Trail proposal draws Woodstock council interest

by | Oct 20, 2022

Resident Jennifer Campbell’s presentation outlines formation of trail association and vision for Trans Canada and other trails

Woodstock resident Jennifer Campbell believes the town holds the potential of a great trail system offering recreation, environmental stewardship and cultural significance for residents and visitors to the area.

In a presentation to Woodstock council on Oct. 11, she proposed the formation of the Woodstock Trail Association, based on the town’s portion of the Trans Canada Trail, to take advantage of that potential.

“The Trans Canada Trail through the town of Woodstock is a hidden gem,” Campbell said to begin her presentation at the Council in Committee meeting.

After being introduced by Woodstock Tourism Director Tobi Pirie, Campbell’s 10-minute presentation offered a short history of the Trans Canada Trail system and short-term and long-term vision for the proposed trail association. The presentation drew praise from Mayor Art Slipip and council members, with the mayor noting Campbell’s presentation mirrored the town’s vision for an active trail and transportation system.

“That’s consistent with what we were moving on in terms of active transportation,” Slipp said. “There’s no problem there.”
Campbell, who lives near and uses the trail system regularly, said she gathered the basis of her proposal from research and conversation with trail users, including residents and visitors.

She outlined the historical, cultural and environmental significance of Woodstock’s portion of the Trans Canada Trail, which runs along St. John (Wolastoq) River.

“It is a peaceful oasis along the historic Wolastoq River, which was named a National Historic Site in 2011,” Campbell said.
During her presentation and in response to questions from council members, Campbell suggested immediate and future steps the proposed association, in conjunction with the town, the provincial government and other partners, could implement to enhance the experience of walkers, hikers, joggers and bikers on Woodstock trails and streets.

Deputy Mayor Amy Anderson congratulated Campbell on her research and vision, asking her for specifics regarding her short and long-term goals. Campbell responded by noting the short-term efforts would reach for the “very low-hanging fruit,” such as the placement of benches, waste cans and dog-waste receptacles along the trail system.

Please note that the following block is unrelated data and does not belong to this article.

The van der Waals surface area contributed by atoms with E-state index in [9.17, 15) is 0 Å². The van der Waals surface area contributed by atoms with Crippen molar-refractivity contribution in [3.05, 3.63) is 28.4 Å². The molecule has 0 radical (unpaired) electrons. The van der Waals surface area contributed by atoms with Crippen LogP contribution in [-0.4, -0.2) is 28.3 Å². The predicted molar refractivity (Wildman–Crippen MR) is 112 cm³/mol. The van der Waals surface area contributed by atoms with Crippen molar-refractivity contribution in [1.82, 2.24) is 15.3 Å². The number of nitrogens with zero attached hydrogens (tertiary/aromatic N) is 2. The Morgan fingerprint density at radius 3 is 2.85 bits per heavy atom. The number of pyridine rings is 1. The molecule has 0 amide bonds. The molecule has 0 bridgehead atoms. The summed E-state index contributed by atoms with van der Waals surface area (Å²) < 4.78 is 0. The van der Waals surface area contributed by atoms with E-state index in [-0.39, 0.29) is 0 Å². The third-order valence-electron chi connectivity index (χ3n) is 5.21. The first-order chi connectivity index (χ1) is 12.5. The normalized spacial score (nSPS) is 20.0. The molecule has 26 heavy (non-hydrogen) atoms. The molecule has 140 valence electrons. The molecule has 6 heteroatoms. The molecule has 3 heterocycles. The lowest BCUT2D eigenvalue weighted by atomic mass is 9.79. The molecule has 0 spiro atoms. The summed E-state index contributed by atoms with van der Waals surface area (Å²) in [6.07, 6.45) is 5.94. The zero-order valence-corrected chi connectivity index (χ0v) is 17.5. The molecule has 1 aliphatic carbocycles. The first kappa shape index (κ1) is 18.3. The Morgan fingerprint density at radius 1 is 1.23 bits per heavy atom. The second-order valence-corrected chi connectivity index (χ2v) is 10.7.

“The first thing is a pamphlet with trail maps, historical references and things like that,” she told council.
Campbell said longer-term goals would include installing lights and security cameras at pivotal points along the trail system.
She described one of her “lofty” long-term goals as creating a picnic area, with tables and shelter, at the old water works site in downtown Woodstock.

Coun. Trina Jones noted the national Trans Canada Trail Association and the New Brunswick Department of Natural Resources, Crown Land Division, may limit specific actions on the trail system. Campbell said she had already contacted the trail association, noting it is on board. She also pointed out that the town and DNR have a working agreement to maintain the trail, which she believes can be extended and modified.

Jones, a Meduxnekeag River Association board member, noted one of its trails sits inside town limits. She said the MRA might want to be part of the Woodstock Trail Association’s big picture.
Campbell agreed the overall vision would incorporate the MRA trail, the trail along the Meduxnekeag behind NBCC Woodstock and some town streets. She outlined a vision described by former Woodstock and now Calgary resident Lori Beattie outlining the benefits of a series of trails and streets designed for bikers and walkers.

Beattie, an avid cycling and hiking enthusiast, wrote council supporting Campbell’s vision.
“She shared her perspective regarding how walking, enjoying nature and random encounters on the trail builds community and improves mental and physical health,” said Campbell.
Campbell outlined a circular path beginning and ending at the Woodstock Farm Market. She suggested the hikers or bikers could follow the trail to Bridge Street, then onto Elm Street, along other streets towards the L.P. Fisher Public Library and eventually back to the market.

She explained that walkers could take in historic buildings, Woodstock culture and other places of interest along the way.
Campbell said the proposed Woodstock Trail Association could work with other groups to develop and enhance this recreational experience. She also noted the association could take steps to protect the somewhat threatened flora and fauna of natural significance.

She said a pivotal role of the trail association would be fundraising. It could also take advantage of available grants for trail cleanup, invasive species management, tree-planting events, installing birdhouses and bat boxes, and purchasing materials and equipment such as gravel and lumber.

Campbell reminded council that her proposal is in line with Section 10 of the Woodstock Municipal Plan for parks, recreation and open spaces.

Mayor Slipp told Campbell she didn’t need council’s approval to form the Woodstock Trail Association. He added, based on the consensus of council, he will instruct CAO Andrew Garnett and Pirie to work with the association to draw up a Memorandum of Understanding (MOU) outlining the division of responsibilities between the town and the organization.

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